As a fourteen year-old, with the help of his uncle, young Charles became an ardent reader. This love for reading would remain for the rest of his life as he would read six books per week throughout his adult life. However, his ability to read difficult books was evident early on as he first read the timeless classic Pilgrims Progress at the wee age of six-years-old. It was through the love of reading that Spurgeon was be impacted in a very precocious manner. He would be indebted to the Puritan thinkers that wrote over two centuries before him that he would glean much from. As a matter of fact in his biography Spurgeon wrote that he “was completely molded and fashioned by those spiritual giants of the sixteenth and seventeenth century, the Puritans. He stood in their noble tradition, in the direct line of their theology and outlook, and can be called the heir of the Puritans.” Furthermore, since the Puritans exemplified true revival and renewal, this was endemic to the ministry of Spurgeon.
J. I. Packer, in his book A Quest for Godliness: The Puritan Vision of the Christian Life believes that there were certain characteristics that were present in Puritan thought that are characteristic of true revival. He states with magnificent clarity the following:
Taking the early chapters of Acts as a paradigm, and relating them to the rest of the New Testament, with is manifestly a product throughout of revival conditions, we may list as marks of revival an awesome sense of the presence of God and the truth of the gospel; a profound awareness of sin , leading to deep repentance and heart filled embrace of the glorified, loving, pardoning Christ; an uninhibited witness to the glory and power of Christ; with a mighty freedom of speech expressing a mighty freedom of spirit; joy in the Lord, love for his people, and fear of sinning; and from God’s side and intensifying and speedy-up of the work of grace so that men are struck down by the Word and transformed by the Spirit in short order, making it appropriate pastorally as well as theologically to baptize adult converts straight after they have professed faith.”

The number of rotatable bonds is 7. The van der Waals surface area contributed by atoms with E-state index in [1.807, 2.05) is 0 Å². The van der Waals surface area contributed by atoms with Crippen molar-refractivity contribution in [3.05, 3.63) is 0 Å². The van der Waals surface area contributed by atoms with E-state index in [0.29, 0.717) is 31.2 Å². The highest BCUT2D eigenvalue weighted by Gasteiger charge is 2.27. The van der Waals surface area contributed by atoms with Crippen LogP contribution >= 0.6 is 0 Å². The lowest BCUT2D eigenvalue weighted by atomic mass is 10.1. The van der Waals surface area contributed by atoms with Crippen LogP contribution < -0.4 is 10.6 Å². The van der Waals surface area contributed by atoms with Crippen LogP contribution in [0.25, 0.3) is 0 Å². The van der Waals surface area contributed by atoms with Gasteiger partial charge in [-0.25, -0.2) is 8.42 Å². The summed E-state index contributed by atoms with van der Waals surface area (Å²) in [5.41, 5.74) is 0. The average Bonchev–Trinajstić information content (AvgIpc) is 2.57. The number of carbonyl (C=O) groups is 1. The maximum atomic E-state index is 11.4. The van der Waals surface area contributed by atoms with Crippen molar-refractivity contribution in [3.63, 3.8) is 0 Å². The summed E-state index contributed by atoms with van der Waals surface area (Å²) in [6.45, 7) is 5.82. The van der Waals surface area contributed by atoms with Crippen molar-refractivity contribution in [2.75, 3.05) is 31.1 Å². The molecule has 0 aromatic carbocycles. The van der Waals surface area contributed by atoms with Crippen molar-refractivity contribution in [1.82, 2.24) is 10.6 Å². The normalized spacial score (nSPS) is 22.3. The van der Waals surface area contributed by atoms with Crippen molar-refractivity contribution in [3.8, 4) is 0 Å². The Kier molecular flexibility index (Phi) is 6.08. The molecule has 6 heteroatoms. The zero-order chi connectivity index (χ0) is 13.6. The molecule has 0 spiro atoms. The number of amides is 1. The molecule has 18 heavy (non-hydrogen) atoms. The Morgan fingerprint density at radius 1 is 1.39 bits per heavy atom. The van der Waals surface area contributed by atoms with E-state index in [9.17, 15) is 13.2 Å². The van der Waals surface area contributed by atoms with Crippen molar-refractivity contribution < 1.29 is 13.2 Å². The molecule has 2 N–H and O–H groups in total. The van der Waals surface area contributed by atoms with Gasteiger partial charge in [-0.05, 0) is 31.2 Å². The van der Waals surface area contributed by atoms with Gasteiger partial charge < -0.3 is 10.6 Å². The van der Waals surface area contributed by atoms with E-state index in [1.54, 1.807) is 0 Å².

These same principles were also found to be prominent in the ministry of Spurgeon. It is clear from his sermons that that he whole heartedly embraced those principles, especially the principle of prayer, which makes happen everything else. For instance, on one occasion Spurgeon lamented that the preacher should “never account prayer second to preaching. No doubt prayer in the Christian church is as precious as the utterance of the gospel. To speak to God for men is part of the Christian priesthood that should never be despised.” As a result of his prayer ministry, the presence of God was made manifest “leading to deep repentance and heart filled embrace of the glorified, loving, pardoning Christ; an uninhibited witness to the glory and power of Christ.”
His habit of reading also greatly impacted his preaching. We would read profusely throughout the week in preparation. Regarding his reading habits as it relates to his preaching, Lynn May Jr. writes, “The text and therefore the theme for the sermon on Sunday morning was not selected until Saturday evening. And his Sunday evening sermons were not outlined until Sunday afternoon. However, the week before was filled with extensive reading in biblical and theological materials.” His heart and mind would be so filled with Scripture and scriptural truth that it would flow freely from him when he was preparing his sermon.